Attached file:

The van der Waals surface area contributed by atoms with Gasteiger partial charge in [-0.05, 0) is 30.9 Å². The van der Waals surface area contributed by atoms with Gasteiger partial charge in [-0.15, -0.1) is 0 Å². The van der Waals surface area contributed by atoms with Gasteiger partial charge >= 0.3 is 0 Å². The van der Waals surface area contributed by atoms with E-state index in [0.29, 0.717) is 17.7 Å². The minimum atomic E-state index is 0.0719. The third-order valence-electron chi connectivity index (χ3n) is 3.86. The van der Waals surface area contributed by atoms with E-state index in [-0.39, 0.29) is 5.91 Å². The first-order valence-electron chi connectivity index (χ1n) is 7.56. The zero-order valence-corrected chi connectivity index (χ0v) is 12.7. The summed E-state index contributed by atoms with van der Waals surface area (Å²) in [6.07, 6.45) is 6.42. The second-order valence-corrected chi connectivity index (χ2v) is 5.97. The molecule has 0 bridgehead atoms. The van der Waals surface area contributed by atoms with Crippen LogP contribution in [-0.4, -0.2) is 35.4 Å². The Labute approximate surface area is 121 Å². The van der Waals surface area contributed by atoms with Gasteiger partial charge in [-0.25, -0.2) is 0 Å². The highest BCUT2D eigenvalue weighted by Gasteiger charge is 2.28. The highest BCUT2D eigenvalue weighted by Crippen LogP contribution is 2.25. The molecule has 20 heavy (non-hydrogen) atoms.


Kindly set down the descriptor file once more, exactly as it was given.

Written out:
The van der Waals surface area contributed by atoms with Gasteiger partial charge in [-0.05, 0) is 30.9 Å². The van der Waals surface area contributed by atoms with Gasteiger partial charge in [-0.15, -0.1) is 0 Å². The van der Waals surface area contributed by atoms with Gasteiger partial charge >= 0.3 is 0 Å². The van der Waals surface area contributed by atoms with E-state index in [0.29, 0.717) is 17.7 Å². The minimum atomic E-state index is 0.0719. The third-order valence-electron chi connectivity index (χ3n) is 3.86. The van der Waals surface area contributed by atoms with E-state index in [-0.39, 0.29) is 5.91 Å². The first-order valence-electron chi connectivity index (χ1n) is 7.56. The zero-order valence-corrected chi connectivity index (χ0v) is 12.7. The summed E-state index contributed by atoms with van der Waals surface area (Å²) in [6.07, 6.45) is 6.42. The second-order valence-corrected chi connectivity index (χ2v) is 5.97. The molecule has 0 bridgehead atoms. The van der Waals surface area contributed by atoms with Crippen LogP contribution in [-0.4, -0.2) is 35.4 Å². The Labute approximate surface area is 121 Å². The van der Waals surface area contributed by atoms with Gasteiger partial charge in [-0.25, -0.2) is 0 Å². The highest BCUT2D eigenvalue weighted by Gasteiger charge is 2.28. The highest BCUT2D eigenvalue weighted by Crippen LogP contribution is 2.25. The molecule has 20 heavy (non-hydrogen) atoms.